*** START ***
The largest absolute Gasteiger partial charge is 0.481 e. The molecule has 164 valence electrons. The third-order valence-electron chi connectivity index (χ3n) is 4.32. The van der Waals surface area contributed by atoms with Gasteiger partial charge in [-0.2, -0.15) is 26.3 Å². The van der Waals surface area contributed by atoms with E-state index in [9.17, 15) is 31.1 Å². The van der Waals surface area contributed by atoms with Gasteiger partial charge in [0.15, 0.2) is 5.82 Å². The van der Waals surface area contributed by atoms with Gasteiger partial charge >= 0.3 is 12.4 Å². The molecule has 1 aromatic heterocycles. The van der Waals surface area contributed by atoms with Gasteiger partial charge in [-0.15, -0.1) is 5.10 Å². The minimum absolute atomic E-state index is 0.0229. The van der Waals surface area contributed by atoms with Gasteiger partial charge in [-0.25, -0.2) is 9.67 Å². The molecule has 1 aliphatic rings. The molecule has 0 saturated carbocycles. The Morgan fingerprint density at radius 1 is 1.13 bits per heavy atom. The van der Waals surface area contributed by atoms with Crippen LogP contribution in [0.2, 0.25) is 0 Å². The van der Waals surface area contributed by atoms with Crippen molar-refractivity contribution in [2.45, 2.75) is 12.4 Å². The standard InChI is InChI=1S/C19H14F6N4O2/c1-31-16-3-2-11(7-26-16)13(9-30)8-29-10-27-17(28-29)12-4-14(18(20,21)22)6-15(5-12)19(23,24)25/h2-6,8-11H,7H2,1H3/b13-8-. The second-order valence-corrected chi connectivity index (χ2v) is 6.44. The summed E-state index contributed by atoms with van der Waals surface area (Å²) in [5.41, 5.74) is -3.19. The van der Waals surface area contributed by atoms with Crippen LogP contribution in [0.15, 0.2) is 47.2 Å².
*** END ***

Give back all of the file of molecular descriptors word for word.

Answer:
The largest absolute Gasteiger partial charge is 0.481 e. The molecule has 164 valence electrons. The third-order valence-electron chi connectivity index (χ3n) is 4.32. The van der Waals surface area contributed by atoms with Gasteiger partial charge in [-0.2, -0.15) is 26.3 Å². The van der Waals surface area contributed by atoms with E-state index in [9.17, 15) is 31.1 Å². The van der Waals surface area contributed by atoms with Gasteiger partial charge in [0.15, 0.2) is 5.82 Å². The van der Waals surface area contributed by atoms with Gasteiger partial charge >= 0.3 is 12.4 Å². The molecule has 1 aromatic heterocycles. The van der Waals surface area contributed by atoms with Gasteiger partial charge in [-0.15, -0.1) is 5.10 Å². The minimum absolute atomic E-state index is 0.0229. The van der Waals surface area contributed by atoms with Gasteiger partial charge in [-0.25, -0.2) is 9.67 Å². The molecule has 1 aliphatic rings. The molecule has 0 saturated carbocycles. The Morgan fingerprint density at radius 1 is 1.13 bits per heavy atom. The van der Waals surface area contributed by atoms with Crippen LogP contribution in [0.2, 0.25) is 0 Å². The van der Waals surface area contributed by atoms with Crippen molar-refractivity contribution in [2.45, 2.75) is 12.4 Å². The standard InChI is InChI=1S/C19H14F6N4O2/c1-31-16-3-2-11(7-26-16)13(9-30)8-29-10-27-17(28-29)12-4-14(18(20,21)22)6-15(5-12)19(23,24)25/h2-6,8-11H,7H2,1H3/b13-8-. The second-order valence-corrected chi connectivity index (χ2v) is 6.44. The summed E-state index contributed by atoms with van der Waals surface area (Å²) in [5.41, 5.74) is -3.19. The van der Waals surface area contributed by atoms with Crippen LogP contribution in [0.15, 0.2) is 47.2 Å².